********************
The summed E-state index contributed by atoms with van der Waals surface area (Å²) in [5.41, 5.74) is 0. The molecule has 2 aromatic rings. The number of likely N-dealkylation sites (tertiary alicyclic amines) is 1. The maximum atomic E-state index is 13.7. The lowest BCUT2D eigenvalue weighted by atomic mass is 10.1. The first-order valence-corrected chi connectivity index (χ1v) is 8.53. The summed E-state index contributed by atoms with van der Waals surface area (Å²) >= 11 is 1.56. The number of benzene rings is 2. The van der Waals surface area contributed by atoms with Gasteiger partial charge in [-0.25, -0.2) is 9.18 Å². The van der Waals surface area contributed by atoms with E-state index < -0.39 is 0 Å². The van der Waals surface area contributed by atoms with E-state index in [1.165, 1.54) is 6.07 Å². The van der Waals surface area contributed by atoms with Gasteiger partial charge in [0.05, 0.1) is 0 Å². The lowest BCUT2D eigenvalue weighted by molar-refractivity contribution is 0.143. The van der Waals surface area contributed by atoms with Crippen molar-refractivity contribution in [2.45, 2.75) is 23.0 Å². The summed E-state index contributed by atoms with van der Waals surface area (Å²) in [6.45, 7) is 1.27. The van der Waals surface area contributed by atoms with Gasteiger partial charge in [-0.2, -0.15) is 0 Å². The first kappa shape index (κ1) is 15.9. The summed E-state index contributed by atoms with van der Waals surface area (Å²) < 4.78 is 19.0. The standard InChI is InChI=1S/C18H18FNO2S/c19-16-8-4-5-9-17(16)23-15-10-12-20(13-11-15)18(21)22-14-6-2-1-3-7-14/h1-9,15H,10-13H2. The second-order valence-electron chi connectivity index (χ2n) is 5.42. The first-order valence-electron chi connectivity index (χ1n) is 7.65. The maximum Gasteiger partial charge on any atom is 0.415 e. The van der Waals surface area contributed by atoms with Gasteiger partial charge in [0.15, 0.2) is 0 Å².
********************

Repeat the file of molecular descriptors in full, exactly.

The summed E-state index contributed by atoms with van der Waals surface area (Å²) in [5.41, 5.74) is 0. The molecule has 2 aromatic rings. The number of likely N-dealkylation sites (tertiary alicyclic amines) is 1. The maximum atomic E-state index is 13.7. The lowest BCUT2D eigenvalue weighted by atomic mass is 10.1. The first-order valence-corrected chi connectivity index (χ1v) is 8.53. The summed E-state index contributed by atoms with van der Waals surface area (Å²) >= 11 is 1.56. The number of benzene rings is 2. The van der Waals surface area contributed by atoms with Gasteiger partial charge in [-0.25, -0.2) is 9.18 Å². The van der Waals surface area contributed by atoms with E-state index < -0.39 is 0 Å². The van der Waals surface area contributed by atoms with E-state index in [1.165, 1.54) is 6.07 Å². The van der Waals surface area contributed by atoms with Gasteiger partial charge in [0.05, 0.1) is 0 Å². The lowest BCUT2D eigenvalue weighted by molar-refractivity contribution is 0.143. The van der Waals surface area contributed by atoms with Crippen molar-refractivity contribution in [2.45, 2.75) is 23.0 Å². The summed E-state index contributed by atoms with van der Waals surface area (Å²) in [6.45, 7) is 1.27. The van der Waals surface area contributed by atoms with Gasteiger partial charge in [-0.2, -0.15) is 0 Å². The first kappa shape index (κ1) is 15.9. The summed E-state index contributed by atoms with van der Waals surface area (Å²) < 4.78 is 19.0. The standard InChI is InChI=1S/C18H18FNO2S/c19-16-8-4-5-9-17(16)23-15-10-12-20(13-11-15)18(21)22-14-6-2-1-3-7-14/h1-9,15H,10-13H2. The second-order valence-electron chi connectivity index (χ2n) is 5.42. The first-order valence-electron chi connectivity index (χ1n) is 7.65. The maximum Gasteiger partial charge on any atom is 0.415 e. The van der Waals surface area contributed by atoms with Gasteiger partial charge in [0.15, 0.2) is 0 Å².